Auto tech students
Auto tech students take prizes at annual competition
Several students in the Automotive Technology class at the Center for Career Services in Valhalla have an interest in the automobile industry and plan to pursue careers in this field. For four students, their interest was further piqued after their success at a recent competition sponsored by the Greater New York Automobile Dealers Association held Jan. 9.
Teammates Jeffrey Fernandes and Gurleen Singh took home a fourth-place prize. In addition to a trophy, the two were also the recipient of scholarships.
Joining them in the winner’s circle were teammates Alex Amato and Thomas Tassone, who were awarded a fifth-place prize, which also includes scholarships as part of the prize.
The four joined teams consisting of high school seniors from around the state. They were tested on, among other things, diagnostics, simulations and hands-on work. In each area the competitors had 15 minutes to complete their work, said Alex, a senior at White Plains High School.
“We were actually really surprised,” Singh, a senior at Woodlands High School, said of doing so well.
“There were certain stations that were very hard and we didn’t think we did well,” added Fernandes, a senior at Byram Hills High School.
Their teachers, Mike Ward and Peter Schwartzott, had confidence in their abilities. The students were hand-picked by their instructors to compete.
“All are good students,” Mr. Schwartzott said. “Regardless of how they finish, the students are getting experience, and they all know if they don’t win in the competition, they’ve been chosen out of hundreds of students and they are already at the top of their class.”
“They are all good guys,” agreed Mr. Ward. “They all had fun, and that’s what counts.”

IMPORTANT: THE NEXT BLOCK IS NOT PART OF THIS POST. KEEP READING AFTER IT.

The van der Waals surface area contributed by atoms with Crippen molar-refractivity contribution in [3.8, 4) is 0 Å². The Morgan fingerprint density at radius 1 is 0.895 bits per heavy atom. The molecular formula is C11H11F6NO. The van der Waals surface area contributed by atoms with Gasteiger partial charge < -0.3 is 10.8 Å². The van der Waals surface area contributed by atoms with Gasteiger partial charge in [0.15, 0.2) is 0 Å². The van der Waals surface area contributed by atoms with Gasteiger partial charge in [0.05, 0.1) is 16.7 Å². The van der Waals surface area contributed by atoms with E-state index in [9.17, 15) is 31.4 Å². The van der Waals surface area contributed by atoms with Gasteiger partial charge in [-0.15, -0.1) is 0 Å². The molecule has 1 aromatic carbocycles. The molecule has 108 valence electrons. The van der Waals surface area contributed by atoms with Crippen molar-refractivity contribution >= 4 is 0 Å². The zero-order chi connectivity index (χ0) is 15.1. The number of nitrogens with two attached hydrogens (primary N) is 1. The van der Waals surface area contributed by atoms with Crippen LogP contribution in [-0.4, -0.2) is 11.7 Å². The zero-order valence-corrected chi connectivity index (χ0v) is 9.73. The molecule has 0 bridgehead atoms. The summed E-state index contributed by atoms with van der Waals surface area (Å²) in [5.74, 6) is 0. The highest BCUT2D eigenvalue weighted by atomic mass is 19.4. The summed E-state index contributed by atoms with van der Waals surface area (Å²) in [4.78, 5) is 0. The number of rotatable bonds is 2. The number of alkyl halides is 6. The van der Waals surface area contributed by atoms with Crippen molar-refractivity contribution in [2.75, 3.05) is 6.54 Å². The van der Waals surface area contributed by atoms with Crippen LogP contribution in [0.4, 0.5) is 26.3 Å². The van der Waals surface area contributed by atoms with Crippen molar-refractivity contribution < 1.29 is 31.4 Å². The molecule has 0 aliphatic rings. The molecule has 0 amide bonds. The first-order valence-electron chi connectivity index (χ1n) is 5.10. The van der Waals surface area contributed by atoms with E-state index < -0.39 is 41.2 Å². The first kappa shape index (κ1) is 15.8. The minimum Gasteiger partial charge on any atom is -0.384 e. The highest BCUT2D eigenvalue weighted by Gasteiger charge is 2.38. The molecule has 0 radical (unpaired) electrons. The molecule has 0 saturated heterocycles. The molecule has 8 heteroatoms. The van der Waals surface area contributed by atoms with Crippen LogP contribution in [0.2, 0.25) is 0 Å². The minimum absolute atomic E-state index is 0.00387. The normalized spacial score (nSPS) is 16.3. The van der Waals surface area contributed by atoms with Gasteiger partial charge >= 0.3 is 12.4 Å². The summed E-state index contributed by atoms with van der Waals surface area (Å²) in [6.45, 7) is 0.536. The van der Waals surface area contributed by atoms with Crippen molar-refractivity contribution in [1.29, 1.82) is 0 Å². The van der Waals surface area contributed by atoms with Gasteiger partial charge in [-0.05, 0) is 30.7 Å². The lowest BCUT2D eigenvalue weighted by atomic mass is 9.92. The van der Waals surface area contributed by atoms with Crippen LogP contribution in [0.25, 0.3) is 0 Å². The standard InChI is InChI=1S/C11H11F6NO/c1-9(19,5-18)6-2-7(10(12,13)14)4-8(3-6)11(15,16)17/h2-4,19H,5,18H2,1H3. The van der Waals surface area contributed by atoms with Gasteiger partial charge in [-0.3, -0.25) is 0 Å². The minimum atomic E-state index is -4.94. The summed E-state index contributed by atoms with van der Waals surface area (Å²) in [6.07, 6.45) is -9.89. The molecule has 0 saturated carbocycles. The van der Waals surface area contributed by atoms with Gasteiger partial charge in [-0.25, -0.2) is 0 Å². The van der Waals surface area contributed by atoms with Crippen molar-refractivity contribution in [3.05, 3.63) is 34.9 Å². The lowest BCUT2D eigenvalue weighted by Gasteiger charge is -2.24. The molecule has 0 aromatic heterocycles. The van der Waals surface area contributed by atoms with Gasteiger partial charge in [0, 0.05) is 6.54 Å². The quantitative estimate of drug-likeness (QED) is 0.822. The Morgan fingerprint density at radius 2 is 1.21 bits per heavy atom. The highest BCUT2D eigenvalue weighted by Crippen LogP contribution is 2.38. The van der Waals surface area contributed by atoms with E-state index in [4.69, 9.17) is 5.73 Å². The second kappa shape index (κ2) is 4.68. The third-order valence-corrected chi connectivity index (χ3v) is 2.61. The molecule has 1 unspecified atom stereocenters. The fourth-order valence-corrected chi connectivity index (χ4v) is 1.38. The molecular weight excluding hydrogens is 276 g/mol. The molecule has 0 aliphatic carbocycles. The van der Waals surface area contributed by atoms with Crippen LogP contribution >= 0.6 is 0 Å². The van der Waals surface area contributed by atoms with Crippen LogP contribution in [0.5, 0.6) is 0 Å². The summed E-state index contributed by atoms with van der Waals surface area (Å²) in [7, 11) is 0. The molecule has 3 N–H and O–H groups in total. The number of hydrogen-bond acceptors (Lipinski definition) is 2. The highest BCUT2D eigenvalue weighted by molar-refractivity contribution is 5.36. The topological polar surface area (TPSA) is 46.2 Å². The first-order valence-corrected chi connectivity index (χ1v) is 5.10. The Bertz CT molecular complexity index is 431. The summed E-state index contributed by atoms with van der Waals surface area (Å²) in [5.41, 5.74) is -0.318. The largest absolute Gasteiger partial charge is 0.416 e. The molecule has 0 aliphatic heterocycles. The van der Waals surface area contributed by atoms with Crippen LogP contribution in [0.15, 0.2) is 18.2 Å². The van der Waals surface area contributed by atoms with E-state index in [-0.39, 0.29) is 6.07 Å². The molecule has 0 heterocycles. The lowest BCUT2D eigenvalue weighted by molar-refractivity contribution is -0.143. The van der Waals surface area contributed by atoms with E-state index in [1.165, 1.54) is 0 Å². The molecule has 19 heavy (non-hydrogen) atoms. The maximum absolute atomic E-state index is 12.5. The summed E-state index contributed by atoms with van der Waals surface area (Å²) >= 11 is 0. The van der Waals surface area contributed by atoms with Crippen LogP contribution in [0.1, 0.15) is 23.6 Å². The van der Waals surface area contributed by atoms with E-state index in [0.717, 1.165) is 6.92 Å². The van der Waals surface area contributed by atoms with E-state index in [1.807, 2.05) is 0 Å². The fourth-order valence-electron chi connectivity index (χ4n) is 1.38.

Jeffrey and Gurleen were featured in a segment with Eyewitness News’ NJ Burkett. The report noted how there is currently a shortage of auto technicians, a term now used instead of mechanic due to the increase in technology used in automobile manufacturing and operation.
“Technology has changed, so you’re not just turning a wrench,” Mark Schienberg of GNYAD told Burkett. “There’s more computer technology in these cars than there are on rocket ships that landed on the moon.”
Tassone, a senior at White Plains High School, who has an affinity for Corvettes, agreed he and his classmates fared better than he thought they would.
“We didn’t know how it was going to be. We got there and it was more involved than we expected,” he said.
His interest in cars inspired him to take the auto technology course.
“It’s satisfying when what you fixed works after,” he said.
Among the work he has done in class includes a full brake job and repairing the universal joints on his dad’s truck.
“It’s good instruction,” he said of his classes at the Center for Career Services, “all the tools are there and the teachers are helpful.”
Following graduation Tassone intends to attend Rockland Community College’s Herbert Kurz Automotive Program. He would also like to earn a bachelor’s degree at SUNY Morrisville and one day work for a dealer or get involved in car racing.
Gurleen has plans to go to college and would like to eventually open his own shop. “I definitely know how to work on cars now,” he said.
“We’ve experienced being under pressure,” Jeffrey said of how the competition helped him with his work.
Mr. Schwartzott said the students will be able to use their competition experience as they go on to apply to college and look for a job.
“The ultimate goal is to make these guys employable,” he said. “I call it the ‘School of Work.’ It makes the transition easy,” he added of having taken the Auto Tech courses.
Students are taught the fundamentals, he said, as well as all the latest technology.